Monastic life is first of all a summons to enter into oneself, for no one can genuinely meet another person without opening up the thought and feelings of the other, their sufferings and their life. We are called to heal interiorly, to transform our memory of the past at the same time as welcoming the other as he or she is. This is impossible without the presence of the Healer of our hearts who comes to make all things new and look towards the future in hope. Fr Michael Lapsley, SSM, lost two hands in the struggle against Apartheid in South Africa, and has established in Capetown an Institute for the healing of memories. The truth of his testimony is poignant, a source of life and healing for each one of us. To become creatures of memory is to keep alive the memory of the Redemption, and make life spring up where death, sadness and despair have reigned.

Another aspect developed is ‘this light from above, of such splendour that it surpasses that of the day and enlightens the darkness’. The long article of Maricarmen Bracamontes, OSB, of Torréon in Mexico, explains the many layers of hope in the person and in the community, cries of hope in the Church and in religious life, the way the Benedictine Rule embodies hope, and makes us ‘accomplices of the divine mercy’. Donna Demetillo describes with a marvellous passion the healing power of the Seven Gardens: look after our mother earth and she will look after you! This is a whole programme which deserves a full issue of our Bulletin on the lasting developments of our monasteries.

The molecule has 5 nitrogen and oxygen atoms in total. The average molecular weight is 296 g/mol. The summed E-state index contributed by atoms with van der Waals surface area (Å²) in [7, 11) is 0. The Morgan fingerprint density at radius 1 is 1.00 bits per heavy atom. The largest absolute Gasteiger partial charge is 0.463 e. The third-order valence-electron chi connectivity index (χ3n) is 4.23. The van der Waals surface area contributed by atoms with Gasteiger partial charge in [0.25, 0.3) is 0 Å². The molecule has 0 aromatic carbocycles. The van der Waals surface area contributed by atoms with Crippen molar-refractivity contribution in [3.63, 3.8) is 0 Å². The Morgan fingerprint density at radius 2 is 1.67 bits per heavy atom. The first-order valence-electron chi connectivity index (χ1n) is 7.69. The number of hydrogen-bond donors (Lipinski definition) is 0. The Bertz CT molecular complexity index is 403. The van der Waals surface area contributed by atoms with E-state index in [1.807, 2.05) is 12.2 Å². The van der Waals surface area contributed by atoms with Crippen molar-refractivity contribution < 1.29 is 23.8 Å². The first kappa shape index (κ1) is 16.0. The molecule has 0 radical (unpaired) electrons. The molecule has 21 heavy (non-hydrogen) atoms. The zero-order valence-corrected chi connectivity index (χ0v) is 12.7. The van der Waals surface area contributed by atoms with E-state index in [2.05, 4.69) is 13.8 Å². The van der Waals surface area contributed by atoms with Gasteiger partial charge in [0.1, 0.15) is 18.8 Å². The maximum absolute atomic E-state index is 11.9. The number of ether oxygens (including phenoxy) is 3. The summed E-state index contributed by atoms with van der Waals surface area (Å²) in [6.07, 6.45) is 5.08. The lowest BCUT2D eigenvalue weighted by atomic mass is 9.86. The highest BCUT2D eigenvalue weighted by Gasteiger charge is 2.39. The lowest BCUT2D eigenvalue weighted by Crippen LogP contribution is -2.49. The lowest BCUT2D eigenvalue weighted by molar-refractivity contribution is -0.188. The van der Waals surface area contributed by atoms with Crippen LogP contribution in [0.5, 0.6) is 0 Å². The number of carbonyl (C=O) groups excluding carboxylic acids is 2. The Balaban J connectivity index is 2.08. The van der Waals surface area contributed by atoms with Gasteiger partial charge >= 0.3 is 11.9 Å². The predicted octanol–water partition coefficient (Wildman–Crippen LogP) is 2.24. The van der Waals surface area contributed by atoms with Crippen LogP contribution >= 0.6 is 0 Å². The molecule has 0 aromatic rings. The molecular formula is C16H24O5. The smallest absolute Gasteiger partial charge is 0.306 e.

In conclusion we give some impressions of the Symposium Communio Inter Benedictinarum (CIB) held at Rome in September 2010.We also announce to you that the AIM will celebrate its 50 years of existence on the 10th and 11th of November at the Abbey of Ligugé. It was in 1961, on the occasion of the sixteenth centenary of the foundation of Ligugé by St Martin that Dom Benno Gut, OSB, Abbot Primate of the Benedictines and Dom Gabriel Sortais, OCSO, Abbot General of the Cistercians of the Strict Observance, in the company of other monastic personalities, confirmed the existence of a Secretariat for helping the foundation of monasteries. This was entrusted to Abbot Marie de Floris, OSB. We recall that at the time, the report of P. Cornelius Tholens, Abbot of Slagenburg, referring to the encyclical Fidei Donum of Pope Pius XII, noted that, ‘Before any progress is made, the abbots must, in the name of the Order, recognize the need for monks of the Order of St Benedict to go out to meet people, races and religious.’ At that time there were nine Benedictine monasteries in Africa, and six in Asia. Today the work which has become the Alliance Inter Monastères covers 450 communities. The service rendered by the AIM has evolved considerably in the course of these years. The world in general and the Church in its own way have experienced cultural revolutions linked to the globalization of relationships and intercontinental exchanges. The time has come to consider seriously the task which confronts the AIM in the face of the development of monasteries in Africa, Latin America and Asia.

Addendum: On 5th February, 2011, Fr Cornelius Tholens died at the age of 95. He was one of the original architects of the AIM and DIM/MID. The AIM extends most sincere condolences and assurance of prayers to his family and his community. A future Bulletin will pay him due homage.